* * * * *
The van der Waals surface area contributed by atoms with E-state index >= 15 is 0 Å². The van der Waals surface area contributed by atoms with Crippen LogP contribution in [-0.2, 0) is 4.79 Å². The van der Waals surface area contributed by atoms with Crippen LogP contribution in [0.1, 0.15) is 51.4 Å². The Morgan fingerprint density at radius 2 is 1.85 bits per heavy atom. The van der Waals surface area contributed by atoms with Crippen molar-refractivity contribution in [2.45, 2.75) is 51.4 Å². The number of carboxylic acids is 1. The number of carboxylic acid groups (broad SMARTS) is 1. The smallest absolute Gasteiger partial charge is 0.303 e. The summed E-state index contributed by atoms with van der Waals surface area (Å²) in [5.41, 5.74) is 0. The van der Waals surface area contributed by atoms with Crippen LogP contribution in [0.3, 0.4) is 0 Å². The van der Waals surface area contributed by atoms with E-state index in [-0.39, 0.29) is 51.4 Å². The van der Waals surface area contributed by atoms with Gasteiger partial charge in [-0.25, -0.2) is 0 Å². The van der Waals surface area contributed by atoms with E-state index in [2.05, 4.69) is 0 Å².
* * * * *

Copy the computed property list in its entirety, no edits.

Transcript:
The van der Waals surface area contributed by atoms with E-state index >= 15 is 0 Å². The van der Waals surface area contributed by atoms with Crippen LogP contribution in [-0.2, 0) is 4.79 Å². The van der Waals surface area contributed by atoms with Crippen LogP contribution in [0.1, 0.15) is 51.4 Å². The Morgan fingerprint density at radius 2 is 1.85 bits per heavy atom. The van der Waals surface area contributed by atoms with Crippen molar-refractivity contribution in [2.45, 2.75) is 51.4 Å². The number of carboxylic acids is 1. The number of carboxylic acid groups (broad SMARTS) is 1. The smallest absolute Gasteiger partial charge is 0.303 e. The summed E-state index contributed by atoms with van der Waals surface area (Å²) in [5.41, 5.74) is 0. The van der Waals surface area contributed by atoms with Crippen LogP contribution in [0.3, 0.4) is 0 Å². The van der Waals surface area contributed by atoms with E-state index in [-0.39, 0.29) is 51.4 Å². The van der Waals surface area contributed by atoms with Gasteiger partial charge in [-0.25, -0.2) is 0 Å². The van der Waals surface area contributed by atoms with E-state index in [2.05, 4.69) is 0 Å².